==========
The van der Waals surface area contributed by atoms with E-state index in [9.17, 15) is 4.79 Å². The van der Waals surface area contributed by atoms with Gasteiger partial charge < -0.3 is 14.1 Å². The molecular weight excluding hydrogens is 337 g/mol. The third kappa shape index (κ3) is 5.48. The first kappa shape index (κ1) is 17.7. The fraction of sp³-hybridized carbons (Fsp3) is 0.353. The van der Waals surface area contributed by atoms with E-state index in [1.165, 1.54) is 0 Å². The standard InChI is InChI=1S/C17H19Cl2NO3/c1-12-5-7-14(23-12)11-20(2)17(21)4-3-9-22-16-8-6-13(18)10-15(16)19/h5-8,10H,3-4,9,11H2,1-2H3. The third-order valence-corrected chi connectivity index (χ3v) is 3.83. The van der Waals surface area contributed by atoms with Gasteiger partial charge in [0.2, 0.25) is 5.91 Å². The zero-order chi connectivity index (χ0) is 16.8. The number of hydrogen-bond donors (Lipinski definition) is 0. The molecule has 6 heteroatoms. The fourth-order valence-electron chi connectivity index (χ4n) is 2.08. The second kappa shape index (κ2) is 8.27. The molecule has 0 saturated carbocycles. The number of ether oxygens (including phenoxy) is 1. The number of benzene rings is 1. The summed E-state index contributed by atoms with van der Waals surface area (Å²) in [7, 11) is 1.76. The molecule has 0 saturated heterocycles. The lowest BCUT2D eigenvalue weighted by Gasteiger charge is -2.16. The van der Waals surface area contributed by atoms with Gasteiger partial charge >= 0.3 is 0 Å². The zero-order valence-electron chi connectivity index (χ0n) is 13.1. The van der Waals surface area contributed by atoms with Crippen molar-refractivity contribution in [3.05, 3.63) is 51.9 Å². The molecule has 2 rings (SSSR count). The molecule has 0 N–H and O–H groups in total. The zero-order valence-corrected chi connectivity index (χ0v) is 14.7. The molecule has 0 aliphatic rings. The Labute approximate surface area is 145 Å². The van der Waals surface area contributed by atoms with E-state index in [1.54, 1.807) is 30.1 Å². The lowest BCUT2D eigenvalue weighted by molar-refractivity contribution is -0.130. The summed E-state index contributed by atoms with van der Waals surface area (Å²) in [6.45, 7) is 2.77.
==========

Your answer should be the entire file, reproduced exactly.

The van der Waals surface area contributed by atoms with E-state index in [9.17, 15) is 4.79 Å². The van der Waals surface area contributed by atoms with Gasteiger partial charge < -0.3 is 14.1 Å². The molecular weight excluding hydrogens is 337 g/mol. The third kappa shape index (κ3) is 5.48. The first kappa shape index (κ1) is 17.7. The fraction of sp³-hybridized carbons (Fsp3) is 0.353. The van der Waals surface area contributed by atoms with E-state index in [1.165, 1.54) is 0 Å². The standard InChI is InChI=1S/C17H19Cl2NO3/c1-12-5-7-14(23-12)11-20(2)17(21)4-3-9-22-16-8-6-13(18)10-15(16)19/h5-8,10H,3-4,9,11H2,1-2H3. The third-order valence-corrected chi connectivity index (χ3v) is 3.83. The van der Waals surface area contributed by atoms with Gasteiger partial charge in [0.2, 0.25) is 5.91 Å². The zero-order chi connectivity index (χ0) is 16.8. The number of hydrogen-bond donors (Lipinski definition) is 0. The molecule has 6 heteroatoms. The fourth-order valence-electron chi connectivity index (χ4n) is 2.08. The second kappa shape index (κ2) is 8.27. The molecule has 0 saturated carbocycles. The number of ether oxygens (including phenoxy) is 1. The number of benzene rings is 1. The summed E-state index contributed by atoms with van der Waals surface area (Å²) in [7, 11) is 1.76. The molecule has 0 saturated heterocycles. The lowest BCUT2D eigenvalue weighted by Gasteiger charge is -2.16. The van der Waals surface area contributed by atoms with Gasteiger partial charge >= 0.3 is 0 Å². The zero-order valence-electron chi connectivity index (χ0n) is 13.1. The van der Waals surface area contributed by atoms with Crippen molar-refractivity contribution in [3.05, 3.63) is 51.9 Å². The molecule has 2 rings (SSSR count). The molecule has 0 N–H and O–H groups in total. The zero-order valence-corrected chi connectivity index (χ0v) is 14.7. The molecule has 0 aliphatic rings. The Labute approximate surface area is 145 Å². The van der Waals surface area contributed by atoms with E-state index in [1.54, 1.807) is 30.1 Å². The lowest BCUT2D eigenvalue weighted by molar-refractivity contribution is -0.130. The summed E-state index contributed by atoms with van der Waals surface area (Å²) in [6.45, 7) is 2.77.